Restocking Fees, 30-Day Free Trials


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You are really curious about that $25k amp. The online dealer will send it to you on a trial basis with a 15% 'restocking' fee if you decide not to keep it. $3750 gone...if you decide to send it back.

Do you think there should be a cap on restocking fees? Say for up to $25k in equipment, the maximum restocking fee is $1,000? Or, say a flat %5 fee across the board with the buyer paying shipping both ways?

It seems it would be more profitable just to send equipment out on a trial basis and hope it comes back.

What do you think is a fair way or fair fee to let audiophiles try out internet purchases?
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A 30 day return home trial offer......

How do you know the amp you are buying "as new" has not been sent out as new before, or a couple of times before you?

In the case of the dealer in question here I would hope any equipment returned would not be resold as new but would be sold as used and discounted the 15% + at least an additional 5% to 10%.

If the dealer is honest about the resale of a returned piece of equipment how does the manufactures warranty work?

Maybe the dealer resales the returned item as a in home demoed unit.....
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With shipping costs and the real danger of damage when shipped and returned, it is a fools errand.
The OP's post is a perfect demonstration of how "audiophiles" are driving audio dealers out of business.
I can't agree with Br3098 that this is what is driving audio dealers out of business. The marketplace has certainly changed with the advent of the internet, and dealers are going to have to adjust to that. Many audiophiles are also stuck in a town or city where they cannot audition the gear that they are most interested in locally.

But in response to the OP's question, the return policy and possible restocking fee should be up to a dealer to determine based on the dealers' calculations of the potential financial gain and loss from these policies.

A returned product can no longer be sold as new, so the restocking fee can help the dealer take less of a loss for a returned item. Also, a restocking fee may separate the more likely buyers from gear swappers who just want to try something different out.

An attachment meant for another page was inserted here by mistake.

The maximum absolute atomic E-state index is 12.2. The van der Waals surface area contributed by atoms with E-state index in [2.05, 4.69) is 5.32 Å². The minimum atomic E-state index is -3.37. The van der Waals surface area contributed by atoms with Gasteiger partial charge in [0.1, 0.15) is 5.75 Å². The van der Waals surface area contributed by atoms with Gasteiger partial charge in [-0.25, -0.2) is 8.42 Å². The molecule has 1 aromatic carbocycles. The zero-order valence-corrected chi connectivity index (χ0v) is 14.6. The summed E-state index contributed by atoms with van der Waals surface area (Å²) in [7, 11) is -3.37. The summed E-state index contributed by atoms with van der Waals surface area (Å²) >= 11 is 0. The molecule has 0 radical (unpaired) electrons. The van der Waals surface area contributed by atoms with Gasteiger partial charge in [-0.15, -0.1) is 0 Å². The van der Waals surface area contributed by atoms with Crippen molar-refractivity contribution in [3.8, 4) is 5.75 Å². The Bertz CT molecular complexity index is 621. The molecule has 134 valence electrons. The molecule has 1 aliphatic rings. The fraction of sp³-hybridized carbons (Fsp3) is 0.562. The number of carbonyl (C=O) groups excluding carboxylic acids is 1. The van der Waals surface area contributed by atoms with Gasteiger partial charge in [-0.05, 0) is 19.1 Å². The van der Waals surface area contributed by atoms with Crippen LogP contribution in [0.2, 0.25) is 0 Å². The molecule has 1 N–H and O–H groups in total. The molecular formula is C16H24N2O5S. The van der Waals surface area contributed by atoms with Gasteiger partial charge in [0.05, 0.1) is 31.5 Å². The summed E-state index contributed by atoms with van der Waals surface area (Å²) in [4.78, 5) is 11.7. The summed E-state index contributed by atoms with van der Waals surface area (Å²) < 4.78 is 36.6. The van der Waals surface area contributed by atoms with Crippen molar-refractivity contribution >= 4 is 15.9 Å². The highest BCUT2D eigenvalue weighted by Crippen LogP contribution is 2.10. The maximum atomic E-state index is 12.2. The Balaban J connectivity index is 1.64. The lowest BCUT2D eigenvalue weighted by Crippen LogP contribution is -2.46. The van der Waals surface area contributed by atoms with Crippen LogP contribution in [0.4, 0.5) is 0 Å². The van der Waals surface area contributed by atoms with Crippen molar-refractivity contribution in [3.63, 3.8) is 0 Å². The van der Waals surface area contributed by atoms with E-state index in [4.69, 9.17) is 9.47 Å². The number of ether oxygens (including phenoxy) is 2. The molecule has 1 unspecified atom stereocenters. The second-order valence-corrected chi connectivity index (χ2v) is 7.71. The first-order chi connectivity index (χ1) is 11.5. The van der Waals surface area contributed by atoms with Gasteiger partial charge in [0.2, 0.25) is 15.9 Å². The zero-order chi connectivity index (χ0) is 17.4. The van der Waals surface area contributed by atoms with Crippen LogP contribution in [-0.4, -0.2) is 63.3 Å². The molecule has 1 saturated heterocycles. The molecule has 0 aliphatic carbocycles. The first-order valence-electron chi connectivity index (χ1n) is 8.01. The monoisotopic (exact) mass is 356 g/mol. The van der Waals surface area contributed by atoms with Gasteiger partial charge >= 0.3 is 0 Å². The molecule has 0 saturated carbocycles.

On the other hand, other dealers seem to have decided that not having a restocking fee will potentially attract more buyers to their business, and that makes up for the likely higher number of returns from buyers who are only out the cost of shipping.
The OP's post is a perfect demonstration of how "audiophiles" are driving audio dealers out of business.
03-02-13: Br3098
Br3098,

I assume you mean B&M dealers....

There is only one Hi-End B&M dealer left in my area.
His policy, and always has been his policy, you buy it you own it.

If you are serious about buying a piece of equipment and want to hear how it sounds in your home, connected to your system, the dealer will allow the customer to take home an in store demo unit for a few days.

The dealer asks what do dealers do with a returned item? Resale the item as new? Resale the item as used?

I guess a dealer that accepts returns, especially an online dealer, has a returned item section on his web page where buyers can buy returned equipment at a used price..... Surely online dealers don't resale returned equipment as new......

It would be fraudulent to sell a returned item as new. Could the dealer lie about it? Sure. But anyone can lie about anything.

Usually I suspect what happens is the dealer sells a returned item as a demo unit. You see a number of dealer ads selling demo items.

Is a 15% restocking fee reasonable versus an arbitrary cap? From the dealer point of view, absolutely. A new $25K preamp will not sell for $24K used or demo. It's going to be much less than that. Oh, say at least 15% less, and probably worse.

If you believe the dealer is above board and would not sell a used item as new, then you should also believe that a percentage based restocking fee is reasonable.